2020 UCLA Football Season Preview: Veteran defensive backs can help rebuild under new system
Redshirt sophomore defensive back Rayshad Williams and UCLA football are working in a new defensive system that will impact the corners and safeties the most. (Tanmay Shankar/Daily Bruin senior staff)
By Sam Connon
Oct. 29, 2020 8:13 p.m.
This post was updated Oct. 30 at 8:36 a.m.
UCLA football finally has a schedule for its 2020 season, so Sports editor Jack Perez and senior staff writer Sam Connon will be taking a look at the Bruins’ outlook at each position. From award favorites to comeback stories, Daily Bruin Sports will analyze each position’s depth chart and make predictions for how their seasons could unfold. Next up – defensive backs.
Darnay Holmes is busy locking down the slot for the New York Giants on Sundays, meaning the Bruins will have to make some serious changes to their secondary on Saturdays.
A secondary that allowed more passing yards than any other in UCLA football history.
Redshirt sophomore Rayshad Williams, who was the Bruins’ No. 2 corner outside the numbers by the end of last season, is taking Holmes’ place as the No. 1 corner. Redshirt junior Elijah Gates got some starts there at the beginning of last year, but he was primarily a slot corner by the year’s end.
Gates will likely return to that slot role in 2020, but he projects to only be a slot specialist considering UCLA’s depth at corner. Redshirt junior Jay Shaw has the playmaking ability to be a No. 2 corner – he was ranked second among Bruin defensive backs in both interceptions and passes defended in 2019 – but his 5-foot-11 frame means he can spend a lot of time in the slot as well.
New faces graduate transfer Obi Eboh and freshman John Humphrey are both 6-foot-2, as is redshirt sophomore Patrick Jolly Jr. The size and bodies the Bruins boast on the outside will all get time to shine at some point in this shortened season, especially considering the team will trot five defensive backs out on the field regularly.
The safety group looks very similar to last year’s, with redshirt junior Quentin Lake, junior Stephan Blaylock, redshirt sophomore Elisha Guidry and redshirt junior Mo Osling III all coming back. Blaylock led the team in tackles with 86 and forced fumbles with two in 2019, while Lake has 85 tackles in 16 games dating back to the start of the 2018 season.
Graduate transfer safety Qwuantrezz Knight and sophomore linebacker Carl Jones should both get some snaps as the team’s fifth defensive back, or striker, as well.
Defensive backs coach Brian Norwood’s 4-2-5 defense has gotten a lot of traction in the preseason, and it’s biggest impact will come in the secondary.
Those five defensive backs usually consist of two corners and two safeties, as well as a striker – a safety-linebacker-nickel hybrid.
Jones made the change from safety to linebacker midway through his freshman year last season, and he seemed to fit better in that position. He’s still technically working in the linebackers room, but Jones is also working with Norwood on his coverage skills that could make him an effective hybrid in year two. Jones and Knight are both similar sizes, and the two are prototypical strikers in terms of build.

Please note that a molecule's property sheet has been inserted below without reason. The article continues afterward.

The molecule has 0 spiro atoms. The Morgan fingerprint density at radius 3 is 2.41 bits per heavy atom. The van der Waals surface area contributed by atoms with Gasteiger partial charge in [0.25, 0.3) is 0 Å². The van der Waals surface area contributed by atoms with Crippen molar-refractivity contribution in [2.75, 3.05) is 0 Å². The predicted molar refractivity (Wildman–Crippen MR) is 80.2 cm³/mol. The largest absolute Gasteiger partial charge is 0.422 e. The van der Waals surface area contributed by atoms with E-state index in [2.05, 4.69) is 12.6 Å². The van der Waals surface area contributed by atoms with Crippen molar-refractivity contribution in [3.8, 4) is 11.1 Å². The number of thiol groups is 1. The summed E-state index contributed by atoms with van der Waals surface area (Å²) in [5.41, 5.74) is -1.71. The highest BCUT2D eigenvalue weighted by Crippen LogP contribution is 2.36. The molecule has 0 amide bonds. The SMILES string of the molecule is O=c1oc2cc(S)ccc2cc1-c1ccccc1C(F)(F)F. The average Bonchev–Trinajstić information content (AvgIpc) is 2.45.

Multiple Bruins have spoken at length about how aggressive the defensive backs have been so far in fall camp, and part of that has to do with their playing up on the line of scrimmage more often. That’s quite the departure from last season, when defensive coordinator Jerry Azzinaro regularly gave outside receivers 10-yard cushions pre-snap.
Making the transition to a more in-your-face secondary requires additional speed and physicality, and it still remains to be seen whether or not UCLA has that at its disposal.
Holmes’ speed is gone, but Knight and Eboh bring size and muscle that the unit didn’t have last year. Williams has the length of a true outside corner at 6-foot-2, but he may need help over the top if his athleticism isn’t up to par.
Blaylock – and Lake to some extent as well – has the range and smarts to play centerfield at safety, which could help make up for a rough transition period for the corners.
The defensive backs will now be able to limit the intermediate routes they were unable to contain last season, but it’s up to the safeties and pass rushers to prevent home run plays from tearing this defense apart.
It’s hard to get worse than allowing 310.8 passing yards per game – the most in the Pac-12 in 2019 and the most in program history – so it isn’t bold to say the Bruins’ secondary will take a step forward in 2020.
The questions then become how much will they improve and how long will it take them to get there.
UCLA was 3-2 last season when it limited opposing quarterbacks to fewer than 270 passing yards and 1-6 when they broke that threshold. If the Bruins have any hope at getting back over .500 this season, it all rests on the secondary.
Williams doesn’t have the same playmaking ability and speed as Holmes, so he likely won’t sniff the latter’s eight interceptions and 17 passes defended in three years, even with a more aggressive play style. Quarterbacks will still throw his way, so Williams could very likely get his first career pick by the end of the season.
The secondary is lucky enough to face new starting quarterbacks in each of their first four games, so they’ll have time to get their legs under them against less experienced competition. After only forcing five interceptions in 12 games last year, expect that number to trend closer to one per game in 2020.
If this veteran unit can force more turnovers and turn the tides on a horrendous 2019 in Norwood’s new system, the UCLA defense could potentially end up being a positive as opposed to a detriment to the team this season.